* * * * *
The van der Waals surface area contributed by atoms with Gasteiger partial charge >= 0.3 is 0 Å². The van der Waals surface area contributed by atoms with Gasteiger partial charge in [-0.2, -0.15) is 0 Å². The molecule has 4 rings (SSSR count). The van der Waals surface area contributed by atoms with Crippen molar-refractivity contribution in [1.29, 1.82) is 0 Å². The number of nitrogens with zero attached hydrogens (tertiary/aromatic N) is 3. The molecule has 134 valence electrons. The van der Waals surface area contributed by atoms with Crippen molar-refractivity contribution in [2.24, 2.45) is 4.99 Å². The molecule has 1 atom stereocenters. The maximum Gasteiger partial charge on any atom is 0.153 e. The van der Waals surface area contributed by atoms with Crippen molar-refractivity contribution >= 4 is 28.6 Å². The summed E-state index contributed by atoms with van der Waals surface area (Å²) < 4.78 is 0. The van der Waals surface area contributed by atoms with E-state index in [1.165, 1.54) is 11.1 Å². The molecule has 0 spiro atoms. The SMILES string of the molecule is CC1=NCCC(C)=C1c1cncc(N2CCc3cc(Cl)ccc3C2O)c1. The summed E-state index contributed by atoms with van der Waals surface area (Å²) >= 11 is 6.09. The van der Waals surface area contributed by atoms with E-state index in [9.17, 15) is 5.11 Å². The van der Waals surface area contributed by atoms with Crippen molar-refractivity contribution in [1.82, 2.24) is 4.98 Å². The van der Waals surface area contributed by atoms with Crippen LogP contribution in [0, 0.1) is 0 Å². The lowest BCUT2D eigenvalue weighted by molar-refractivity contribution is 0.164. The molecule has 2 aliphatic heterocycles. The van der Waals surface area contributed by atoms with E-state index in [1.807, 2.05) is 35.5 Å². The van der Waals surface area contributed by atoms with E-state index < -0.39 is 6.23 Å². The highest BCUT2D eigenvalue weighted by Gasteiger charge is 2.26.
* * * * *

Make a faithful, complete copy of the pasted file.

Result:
The van der Waals surface area contributed by atoms with Gasteiger partial charge >= 0.3 is 0 Å². The van der Waals surface area contributed by atoms with Gasteiger partial charge in [-0.2, -0.15) is 0 Å². The molecule has 4 rings (SSSR count). The van der Waals surface area contributed by atoms with Crippen molar-refractivity contribution in [1.29, 1.82) is 0 Å². The number of nitrogens with zero attached hydrogens (tertiary/aromatic N) is 3. The molecule has 134 valence electrons. The van der Waals surface area contributed by atoms with Crippen molar-refractivity contribution in [2.24, 2.45) is 4.99 Å². The molecule has 1 atom stereocenters. The maximum Gasteiger partial charge on any atom is 0.153 e. The van der Waals surface area contributed by atoms with Crippen molar-refractivity contribution >= 4 is 28.6 Å². The summed E-state index contributed by atoms with van der Waals surface area (Å²) < 4.78 is 0. The van der Waals surface area contributed by atoms with E-state index in [1.165, 1.54) is 11.1 Å². The molecule has 0 spiro atoms. The SMILES string of the molecule is CC1=NCCC(C)=C1c1cncc(N2CCc3cc(Cl)ccc3C2O)c1. The summed E-state index contributed by atoms with van der Waals surface area (Å²) >= 11 is 6.09. The van der Waals surface area contributed by atoms with E-state index in [9.17, 15) is 5.11 Å². The van der Waals surface area contributed by atoms with Crippen molar-refractivity contribution in [1.82, 2.24) is 4.98 Å². The van der Waals surface area contributed by atoms with Crippen LogP contribution in [0, 0.1) is 0 Å². The lowest BCUT2D eigenvalue weighted by molar-refractivity contribution is 0.164. The molecule has 2 aliphatic heterocycles. The van der Waals surface area contributed by atoms with E-state index in [1.807, 2.05) is 35.5 Å². The van der Waals surface area contributed by atoms with E-state index < -0.39 is 6.23 Å². The highest BCUT2D eigenvalue weighted by Gasteiger charge is 2.26.